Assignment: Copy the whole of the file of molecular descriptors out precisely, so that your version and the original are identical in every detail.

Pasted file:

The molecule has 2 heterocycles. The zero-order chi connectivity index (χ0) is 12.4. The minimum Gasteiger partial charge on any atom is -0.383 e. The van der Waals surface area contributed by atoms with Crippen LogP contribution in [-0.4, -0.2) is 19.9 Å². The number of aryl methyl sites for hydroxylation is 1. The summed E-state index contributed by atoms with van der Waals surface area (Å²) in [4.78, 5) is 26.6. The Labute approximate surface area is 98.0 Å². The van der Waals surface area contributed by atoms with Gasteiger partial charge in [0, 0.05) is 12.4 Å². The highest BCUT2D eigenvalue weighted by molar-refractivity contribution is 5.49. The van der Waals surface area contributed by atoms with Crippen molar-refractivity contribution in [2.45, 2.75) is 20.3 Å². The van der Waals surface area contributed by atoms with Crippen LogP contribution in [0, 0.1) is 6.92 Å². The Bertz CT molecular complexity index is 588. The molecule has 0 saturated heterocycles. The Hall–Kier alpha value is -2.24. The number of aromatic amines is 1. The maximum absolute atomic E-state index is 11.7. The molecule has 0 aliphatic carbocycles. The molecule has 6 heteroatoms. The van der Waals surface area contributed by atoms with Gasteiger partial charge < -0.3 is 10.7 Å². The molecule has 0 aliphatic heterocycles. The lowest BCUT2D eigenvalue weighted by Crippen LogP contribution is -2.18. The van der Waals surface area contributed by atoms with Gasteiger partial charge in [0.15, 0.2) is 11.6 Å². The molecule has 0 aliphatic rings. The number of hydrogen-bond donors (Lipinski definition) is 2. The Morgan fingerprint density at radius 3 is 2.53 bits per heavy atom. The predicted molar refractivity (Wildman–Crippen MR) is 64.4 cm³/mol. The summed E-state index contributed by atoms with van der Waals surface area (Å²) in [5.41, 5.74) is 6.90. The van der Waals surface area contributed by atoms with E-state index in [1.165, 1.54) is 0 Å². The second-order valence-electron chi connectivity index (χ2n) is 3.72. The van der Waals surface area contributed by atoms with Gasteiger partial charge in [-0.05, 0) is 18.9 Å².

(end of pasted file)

The molecule has 2 heterocycles. The zero-order chi connectivity index (χ0) is 12.4. The minimum Gasteiger partial charge on any atom is -0.383 e. The van der Waals surface area contributed by atoms with Crippen LogP contribution in [-0.4, -0.2) is 19.9 Å². The number of aryl methyl sites for hydroxylation is 1. The summed E-state index contributed by atoms with van der Waals surface area (Å²) in [4.78, 5) is 26.6. The Labute approximate surface area is 98.0 Å². The van der Waals surface area contributed by atoms with Gasteiger partial charge in [0, 0.05) is 12.4 Å². The highest BCUT2D eigenvalue weighted by molar-refractivity contribution is 5.49. The van der Waals surface area contributed by atoms with Crippen molar-refractivity contribution in [2.45, 2.75) is 20.3 Å². The van der Waals surface area contributed by atoms with Crippen LogP contribution in [0, 0.1) is 6.92 Å². The Bertz CT molecular complexity index is 588. The molecule has 0 saturated heterocycles. The Hall–Kier alpha value is -2.24. The number of aromatic amines is 1. The maximum absolute atomic E-state index is 11.7. The molecule has 0 aliphatic carbocycles. The molecule has 6 heteroatoms. The van der Waals surface area contributed by atoms with Gasteiger partial charge < -0.3 is 10.7 Å². The molecule has 0 aliphatic heterocycles. The lowest BCUT2D eigenvalue weighted by Crippen LogP contribution is -2.18. The van der Waals surface area contributed by atoms with Gasteiger partial charge in [0.15, 0.2) is 11.6 Å². The molecule has 0 aliphatic rings. The number of hydrogen-bond donors (Lipinski definition) is 2. The Morgan fingerprint density at radius 3 is 2.53 bits per heavy atom. The predicted molar refractivity (Wildman–Crippen MR) is 64.4 cm³/mol. The summed E-state index contributed by atoms with van der Waals surface area (Å²) in [5.41, 5.74) is 6.90. The van der Waals surface area contributed by atoms with E-state index in [1.165, 1.54) is 0 Å². The second-order valence-electron chi connectivity index (χ2n) is 3.72. The van der Waals surface area contributed by atoms with Gasteiger partial charge in [-0.05, 0) is 18.9 Å².